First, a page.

Leveraging Debt to Build Wealth
In America we are very accustomed to debt. In fact we are so accustomed to it that we typically are more interested in what our monthly payment will be instead of the actual amount that we are spending. There comes a point along the way though that payments become more and more difficult to manage; the more debt that a person takes on the more risk there is in the situation for the lender and consequently to the borrower as well. Ultimately the lender has the law on their side to get their money back, but where does the borrower go? Of course the lender may not see their money again either if they borrow money to someone who has taken on too much debt, a case that is all too common.
“Leverage is any technique that amplifies investor profits or losses. It’s most commonly used to describe the use of borrowed money to magnify profit potential (financial leverage), but it can also describe the use of fixed assets to achieve the same goal (operating leverage).” – Merriam-Webster.com-
“Overextend: to extend or expand beyond a safe or reasonable point; especially : to commit (oneself) financially beyond what can be paid.” –Merriam-Webster.com-
The two terms “leverage” and “overextended” or probably two terms that you have heard of that you may not have completely understood, but basically speaking leveraging is used to add financial weight to your side of the fulcrum by using debt to purchase something. If you have leveraged too much then you have become overextended and you cannot pay what you have borrowed. This is a simple explanation, but hopefully it clarifies things a little bit.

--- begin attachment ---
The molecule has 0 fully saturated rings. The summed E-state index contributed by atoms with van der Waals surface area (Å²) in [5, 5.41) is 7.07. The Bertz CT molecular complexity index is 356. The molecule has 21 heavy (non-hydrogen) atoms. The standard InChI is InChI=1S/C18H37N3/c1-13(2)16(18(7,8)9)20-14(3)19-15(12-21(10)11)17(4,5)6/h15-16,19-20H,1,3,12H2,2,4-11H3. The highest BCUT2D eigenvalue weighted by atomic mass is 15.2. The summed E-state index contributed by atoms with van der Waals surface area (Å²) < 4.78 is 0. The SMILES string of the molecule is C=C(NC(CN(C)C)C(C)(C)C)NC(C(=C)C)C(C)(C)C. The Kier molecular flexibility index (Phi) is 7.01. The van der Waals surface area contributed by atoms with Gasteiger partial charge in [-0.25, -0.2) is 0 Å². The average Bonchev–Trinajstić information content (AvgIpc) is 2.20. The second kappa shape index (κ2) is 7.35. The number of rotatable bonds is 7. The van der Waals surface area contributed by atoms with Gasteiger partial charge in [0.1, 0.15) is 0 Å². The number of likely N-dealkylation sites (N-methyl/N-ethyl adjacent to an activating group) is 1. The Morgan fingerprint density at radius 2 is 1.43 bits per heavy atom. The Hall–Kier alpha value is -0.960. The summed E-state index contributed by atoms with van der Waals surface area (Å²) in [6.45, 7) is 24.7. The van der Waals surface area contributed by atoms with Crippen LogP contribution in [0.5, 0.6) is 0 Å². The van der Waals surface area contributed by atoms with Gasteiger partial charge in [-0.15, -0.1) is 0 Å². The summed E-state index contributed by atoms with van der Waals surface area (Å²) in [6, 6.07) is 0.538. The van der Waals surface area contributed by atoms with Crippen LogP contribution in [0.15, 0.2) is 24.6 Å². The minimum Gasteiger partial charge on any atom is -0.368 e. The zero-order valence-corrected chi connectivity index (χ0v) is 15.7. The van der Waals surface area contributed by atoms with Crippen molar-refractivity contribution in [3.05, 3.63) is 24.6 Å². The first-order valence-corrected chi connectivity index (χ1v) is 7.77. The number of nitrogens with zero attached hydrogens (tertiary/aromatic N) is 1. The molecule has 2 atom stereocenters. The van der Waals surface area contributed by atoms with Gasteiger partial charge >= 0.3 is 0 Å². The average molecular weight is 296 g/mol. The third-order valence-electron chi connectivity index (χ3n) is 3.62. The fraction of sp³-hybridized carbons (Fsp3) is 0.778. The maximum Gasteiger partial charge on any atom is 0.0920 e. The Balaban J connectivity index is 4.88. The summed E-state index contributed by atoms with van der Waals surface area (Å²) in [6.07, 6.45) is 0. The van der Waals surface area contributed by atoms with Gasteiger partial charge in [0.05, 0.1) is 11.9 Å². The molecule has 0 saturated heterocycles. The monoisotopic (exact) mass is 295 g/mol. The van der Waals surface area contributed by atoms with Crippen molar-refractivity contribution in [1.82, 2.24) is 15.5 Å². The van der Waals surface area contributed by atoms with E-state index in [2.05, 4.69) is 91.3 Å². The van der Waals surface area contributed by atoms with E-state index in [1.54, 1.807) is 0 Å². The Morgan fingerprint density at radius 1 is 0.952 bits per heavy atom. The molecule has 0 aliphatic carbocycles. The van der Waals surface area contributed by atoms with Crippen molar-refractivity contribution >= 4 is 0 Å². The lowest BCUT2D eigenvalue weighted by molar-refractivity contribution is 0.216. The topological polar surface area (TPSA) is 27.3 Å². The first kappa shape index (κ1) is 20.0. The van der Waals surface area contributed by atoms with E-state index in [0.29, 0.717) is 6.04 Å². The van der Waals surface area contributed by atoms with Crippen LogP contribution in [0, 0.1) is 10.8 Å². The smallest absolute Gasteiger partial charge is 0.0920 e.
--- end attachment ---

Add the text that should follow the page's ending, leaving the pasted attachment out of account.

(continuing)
Disclaimer: You may be thinking this doesn’t apply to you as you continue reading, but before you check out completely jump to the section titled “Everyday Example of Leverage” and see how people do this all of the time without realizing it and it catches up with them overtime.
Think back to your playground days for a moment and the teeter totter or the see saw or whatever you called it. If you have ever played on one you know that in order to make it work properly you need to have the same weight on each side otherwise someone is going for a ride while the other person is doing all of the work to try to get the other person’s side to go down.
If you have ever been on a teeter totter and had this happen then there are two things that can be done to fix this problem: either weight can be added to the lighter side in order to balance things out or the weight on the heavier side can move closer to the fulcrum point, the middle, in order to give the lighter side more leverage.
This is a good example of both the terms leverage and overextended. In this picture the small child is further away from the fulcrum, or the log in this picture, extending him out. The smaller the child is the further from the fulcrum he will have to be. Eventually though if there is too much weight on one side the lighter side will not be able to lift it or will barely be able to lift it.
Using debt to build wealth, or leveraging, causes the same thing to happen. The problem with this is that leverage multiplies returns. So let’s think back to the teeter totter again. If you, as the borrower, are the smaller child in this picture and your investment does well you have weight added to your side and you are able to lift the opposing weight easier. However, if your investment does poorly you lose weight from your side and now the loss that you have incurred has caused you to no longer be able to lift the other side.
To better understand financially speaking, if you use debt to leverage an investment or to build wealth and you experience gains then you see a bigger return on your investment. If you invested $100 of your own money and borrowed $900 to purchase and investment of $1,000 then you are leveraged at a rate of 10:1, you or for every $1 you invested with your own cash you were able to invest $10 by using $9 of borrowed cash. So if the value of your investment rises to $1,500 you will have made $600 off of your $100 investment after you pay back the $900 that you borrowed. So by using leverage you were able to make $600 using $100 of your own money rather than making $600 using $1,000 of your own money.